- Two adults, two kids dead in Dec. 20 Rockford shooting
- Teen in custody following shooting on Crestview
- Man sentenced to 38 years for May 2008 murder
- EarthTalk: Still in denial about climate
- Three female fugitives wanted in New Jersey restaurant theft arrested in Illinois
- Man guilty in 2012 crash into home that injured 8-year-old
- McDonald’s: Federal complaint says company is joint employer
- T-Mobile settlement: $90M for cell phone bill cramming
- Shelter Care Ministries gets $30,000 grant
- Even more dead bees?
Steve Stadelman sponsors bill to increase public school funding
Online Staff Report
State Sen. Steve Stadelman, D-Rockford, has co-sponsored a bill that would give school districts in Winnebago, Boone and Stephenson counties more than $27 million in additional revenue.
The funding would be the result of a revised formula unveiled by the Illinois State Board of Education (ISBE) this week, Stadelman’s office announced Friday, May 9.
The calculations by the ISBE are based on a new way of distributing state education funds under Senate Bill 16 (SB16), introduced by State Sen. Andy Manar, D-Bunker Hill, and co-sponsored by Stadelman. The bill would provide more assistance to school districts with high poverty and low property values that do not generate enough tax revenue for education.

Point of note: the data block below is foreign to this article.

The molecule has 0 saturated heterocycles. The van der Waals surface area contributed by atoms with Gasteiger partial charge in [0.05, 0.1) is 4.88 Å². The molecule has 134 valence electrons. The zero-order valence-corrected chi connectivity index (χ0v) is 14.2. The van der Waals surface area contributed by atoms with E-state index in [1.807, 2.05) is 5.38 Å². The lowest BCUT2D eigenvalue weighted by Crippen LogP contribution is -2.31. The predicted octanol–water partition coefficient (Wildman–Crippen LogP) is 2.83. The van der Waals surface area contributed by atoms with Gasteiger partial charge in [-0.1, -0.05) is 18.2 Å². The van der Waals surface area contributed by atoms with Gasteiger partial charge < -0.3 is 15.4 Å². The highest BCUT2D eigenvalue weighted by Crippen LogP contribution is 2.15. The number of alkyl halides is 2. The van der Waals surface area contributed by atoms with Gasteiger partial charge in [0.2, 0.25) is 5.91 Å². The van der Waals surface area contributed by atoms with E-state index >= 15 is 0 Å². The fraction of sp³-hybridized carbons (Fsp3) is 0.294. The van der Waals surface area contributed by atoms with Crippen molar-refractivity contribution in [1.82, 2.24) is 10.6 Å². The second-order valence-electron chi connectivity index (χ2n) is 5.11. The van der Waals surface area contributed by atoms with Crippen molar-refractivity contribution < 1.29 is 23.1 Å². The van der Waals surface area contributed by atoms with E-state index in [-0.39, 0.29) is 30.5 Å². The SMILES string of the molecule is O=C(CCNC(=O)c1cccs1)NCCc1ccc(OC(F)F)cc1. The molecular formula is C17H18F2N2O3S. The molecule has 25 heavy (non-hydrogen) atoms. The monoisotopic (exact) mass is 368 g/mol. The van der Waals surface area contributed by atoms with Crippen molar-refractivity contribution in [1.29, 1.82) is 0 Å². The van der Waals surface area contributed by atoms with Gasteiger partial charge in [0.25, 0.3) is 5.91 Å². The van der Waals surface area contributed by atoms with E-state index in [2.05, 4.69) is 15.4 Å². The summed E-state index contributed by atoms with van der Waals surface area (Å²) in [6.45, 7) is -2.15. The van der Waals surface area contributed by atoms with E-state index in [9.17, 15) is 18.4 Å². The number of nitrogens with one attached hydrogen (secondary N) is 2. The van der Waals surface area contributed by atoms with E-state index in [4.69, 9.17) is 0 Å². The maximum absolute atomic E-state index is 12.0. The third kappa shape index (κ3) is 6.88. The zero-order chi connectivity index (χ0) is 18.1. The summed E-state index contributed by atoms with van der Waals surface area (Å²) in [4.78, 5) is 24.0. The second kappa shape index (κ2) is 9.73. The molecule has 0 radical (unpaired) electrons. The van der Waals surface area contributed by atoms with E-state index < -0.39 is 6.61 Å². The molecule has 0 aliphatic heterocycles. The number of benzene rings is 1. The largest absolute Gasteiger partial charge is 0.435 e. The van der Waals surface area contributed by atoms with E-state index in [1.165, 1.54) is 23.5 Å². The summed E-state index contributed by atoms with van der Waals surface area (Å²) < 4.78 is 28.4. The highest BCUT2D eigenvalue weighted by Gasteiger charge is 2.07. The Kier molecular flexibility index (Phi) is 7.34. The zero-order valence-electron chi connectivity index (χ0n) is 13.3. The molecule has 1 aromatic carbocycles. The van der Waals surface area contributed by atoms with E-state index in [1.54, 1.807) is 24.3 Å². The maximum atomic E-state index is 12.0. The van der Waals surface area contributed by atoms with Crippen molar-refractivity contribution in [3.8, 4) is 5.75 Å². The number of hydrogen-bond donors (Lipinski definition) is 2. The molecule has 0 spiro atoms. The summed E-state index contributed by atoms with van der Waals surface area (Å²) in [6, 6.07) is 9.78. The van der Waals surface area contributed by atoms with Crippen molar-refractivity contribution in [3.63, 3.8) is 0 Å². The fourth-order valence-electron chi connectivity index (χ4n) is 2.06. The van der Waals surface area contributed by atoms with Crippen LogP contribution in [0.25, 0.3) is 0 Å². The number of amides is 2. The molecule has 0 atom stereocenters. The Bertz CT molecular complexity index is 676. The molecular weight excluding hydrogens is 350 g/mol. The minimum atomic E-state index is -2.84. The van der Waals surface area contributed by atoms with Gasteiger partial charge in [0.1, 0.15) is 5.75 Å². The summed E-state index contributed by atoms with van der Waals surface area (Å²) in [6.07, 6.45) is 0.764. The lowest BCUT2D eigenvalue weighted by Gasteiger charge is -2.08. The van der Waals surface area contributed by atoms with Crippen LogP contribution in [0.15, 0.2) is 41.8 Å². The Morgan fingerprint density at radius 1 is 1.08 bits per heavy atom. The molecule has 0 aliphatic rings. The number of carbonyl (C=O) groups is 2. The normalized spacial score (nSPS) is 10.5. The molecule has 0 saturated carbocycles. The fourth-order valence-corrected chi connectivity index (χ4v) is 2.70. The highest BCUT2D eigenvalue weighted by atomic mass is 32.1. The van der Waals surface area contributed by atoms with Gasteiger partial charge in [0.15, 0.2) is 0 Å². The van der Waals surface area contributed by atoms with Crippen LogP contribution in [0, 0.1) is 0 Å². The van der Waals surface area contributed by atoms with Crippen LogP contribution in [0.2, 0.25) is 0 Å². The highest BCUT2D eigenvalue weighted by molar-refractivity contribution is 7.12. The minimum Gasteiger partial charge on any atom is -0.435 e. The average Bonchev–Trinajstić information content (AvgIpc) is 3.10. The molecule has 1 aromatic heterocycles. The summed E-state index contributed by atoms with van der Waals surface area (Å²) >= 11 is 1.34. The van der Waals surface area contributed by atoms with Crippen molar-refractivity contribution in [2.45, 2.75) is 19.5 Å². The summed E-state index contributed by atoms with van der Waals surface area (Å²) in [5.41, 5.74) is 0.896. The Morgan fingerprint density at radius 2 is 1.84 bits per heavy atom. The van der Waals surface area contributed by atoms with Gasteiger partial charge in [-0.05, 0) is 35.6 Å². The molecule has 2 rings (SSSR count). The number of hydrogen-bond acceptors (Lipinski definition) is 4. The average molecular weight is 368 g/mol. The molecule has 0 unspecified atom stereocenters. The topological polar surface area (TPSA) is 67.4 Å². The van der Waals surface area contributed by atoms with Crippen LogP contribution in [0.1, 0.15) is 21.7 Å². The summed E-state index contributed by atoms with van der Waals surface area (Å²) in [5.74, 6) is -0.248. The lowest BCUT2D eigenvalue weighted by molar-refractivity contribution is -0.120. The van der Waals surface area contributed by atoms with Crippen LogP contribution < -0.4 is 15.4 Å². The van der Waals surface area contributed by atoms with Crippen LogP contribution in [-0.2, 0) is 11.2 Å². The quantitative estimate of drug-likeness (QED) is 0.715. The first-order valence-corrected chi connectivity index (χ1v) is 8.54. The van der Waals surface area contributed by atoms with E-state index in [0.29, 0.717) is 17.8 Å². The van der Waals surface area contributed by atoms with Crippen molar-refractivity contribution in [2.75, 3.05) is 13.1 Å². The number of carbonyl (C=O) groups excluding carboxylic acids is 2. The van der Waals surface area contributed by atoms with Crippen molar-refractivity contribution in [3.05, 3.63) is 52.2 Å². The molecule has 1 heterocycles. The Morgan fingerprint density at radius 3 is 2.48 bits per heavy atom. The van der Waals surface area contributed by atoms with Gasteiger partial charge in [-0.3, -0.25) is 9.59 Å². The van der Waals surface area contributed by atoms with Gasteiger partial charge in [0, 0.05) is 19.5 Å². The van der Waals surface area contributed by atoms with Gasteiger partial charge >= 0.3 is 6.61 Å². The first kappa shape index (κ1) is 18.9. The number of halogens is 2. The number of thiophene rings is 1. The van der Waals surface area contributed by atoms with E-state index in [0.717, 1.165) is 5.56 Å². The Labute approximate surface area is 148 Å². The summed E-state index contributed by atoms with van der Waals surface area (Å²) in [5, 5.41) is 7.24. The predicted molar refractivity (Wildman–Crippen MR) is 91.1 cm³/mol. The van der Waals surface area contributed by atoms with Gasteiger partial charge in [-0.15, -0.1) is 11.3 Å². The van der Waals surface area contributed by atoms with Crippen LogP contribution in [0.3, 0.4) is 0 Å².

“Where a student lives shouldn’t dictate the quality of education that child receives,” Stadelman said. “The numbers clearly show that poorer school districts do better under this new formula.”
The state school board projects that Rockford Public School District 205 would receive an additional $18.5 million (17.5 percent increase) under a new distribution method that ties state assistance more to need than Illinois’ current system.
Other school districts that would benefit from new system include Belvidere ($3.1 million, 12.1 percent increase), Freeport ($3 million, 18.1 percent increase), Harlem ($2 million, 8.7 percent increase), Hononegah ($101,000, 2.2 percent increase) and North Boone ($926,000, 17.1 percent increase).
Stadelman and Manar met last month with local school superintendents to brief them on the legislation and answer questions. The legislation has since been sent by the Senate Executive Committee to the full Senate for consideration.